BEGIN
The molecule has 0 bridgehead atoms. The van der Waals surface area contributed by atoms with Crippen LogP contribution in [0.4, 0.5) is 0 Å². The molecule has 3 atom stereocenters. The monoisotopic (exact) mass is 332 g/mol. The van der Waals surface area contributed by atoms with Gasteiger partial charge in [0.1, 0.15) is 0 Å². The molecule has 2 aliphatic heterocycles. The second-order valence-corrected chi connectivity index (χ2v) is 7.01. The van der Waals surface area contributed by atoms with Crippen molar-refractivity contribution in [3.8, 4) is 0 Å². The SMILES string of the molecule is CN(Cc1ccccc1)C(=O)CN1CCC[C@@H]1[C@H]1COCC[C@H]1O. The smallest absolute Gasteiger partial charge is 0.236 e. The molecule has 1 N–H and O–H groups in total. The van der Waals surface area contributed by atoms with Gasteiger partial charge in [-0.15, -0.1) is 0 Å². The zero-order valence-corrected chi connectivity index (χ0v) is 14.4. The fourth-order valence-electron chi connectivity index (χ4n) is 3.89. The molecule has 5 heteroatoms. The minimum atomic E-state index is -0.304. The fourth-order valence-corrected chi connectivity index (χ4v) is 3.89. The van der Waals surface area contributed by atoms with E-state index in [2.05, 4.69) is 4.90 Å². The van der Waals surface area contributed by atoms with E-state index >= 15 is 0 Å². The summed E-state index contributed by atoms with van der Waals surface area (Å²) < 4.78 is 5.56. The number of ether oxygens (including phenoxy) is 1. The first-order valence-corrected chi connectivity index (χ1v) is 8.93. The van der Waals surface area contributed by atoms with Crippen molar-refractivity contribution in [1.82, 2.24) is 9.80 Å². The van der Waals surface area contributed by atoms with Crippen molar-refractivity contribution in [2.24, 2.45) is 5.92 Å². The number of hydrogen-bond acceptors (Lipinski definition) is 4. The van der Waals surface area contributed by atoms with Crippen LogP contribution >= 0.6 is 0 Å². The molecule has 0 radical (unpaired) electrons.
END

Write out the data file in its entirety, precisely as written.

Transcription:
The molecule has 0 bridgehead atoms. The van der Waals surface area contributed by atoms with Crippen LogP contribution in [0.4, 0.5) is 0 Å². The molecule has 3 atom stereocenters. The monoisotopic (exact) mass is 332 g/mol. The van der Waals surface area contributed by atoms with Gasteiger partial charge in [0.1, 0.15) is 0 Å². The molecule has 2 aliphatic heterocycles. The second-order valence-corrected chi connectivity index (χ2v) is 7.01. The van der Waals surface area contributed by atoms with Crippen molar-refractivity contribution in [3.8, 4) is 0 Å². The SMILES string of the molecule is CN(Cc1ccccc1)C(=O)CN1CCC[C@@H]1[C@H]1COCC[C@H]1O. The smallest absolute Gasteiger partial charge is 0.236 e. The molecule has 1 N–H and O–H groups in total. The van der Waals surface area contributed by atoms with Gasteiger partial charge in [-0.15, -0.1) is 0 Å². The zero-order valence-corrected chi connectivity index (χ0v) is 14.4. The fourth-order valence-electron chi connectivity index (χ4n) is 3.89. The molecule has 5 heteroatoms. The minimum atomic E-state index is -0.304. The fourth-order valence-corrected chi connectivity index (χ4v) is 3.89. The van der Waals surface area contributed by atoms with E-state index in [2.05, 4.69) is 4.90 Å². The van der Waals surface area contributed by atoms with E-state index >= 15 is 0 Å². The summed E-state index contributed by atoms with van der Waals surface area (Å²) < 4.78 is 5.56. The number of ether oxygens (including phenoxy) is 1. The first-order valence-corrected chi connectivity index (χ1v) is 8.93. The van der Waals surface area contributed by atoms with Crippen molar-refractivity contribution in [1.82, 2.24) is 9.80 Å². The van der Waals surface area contributed by atoms with Crippen molar-refractivity contribution in [2.24, 2.45) is 5.92 Å². The number of hydrogen-bond acceptors (Lipinski definition) is 4. The van der Waals surface area contributed by atoms with Crippen LogP contribution >= 0.6 is 0 Å². The molecule has 0 radical (unpaired) electrons.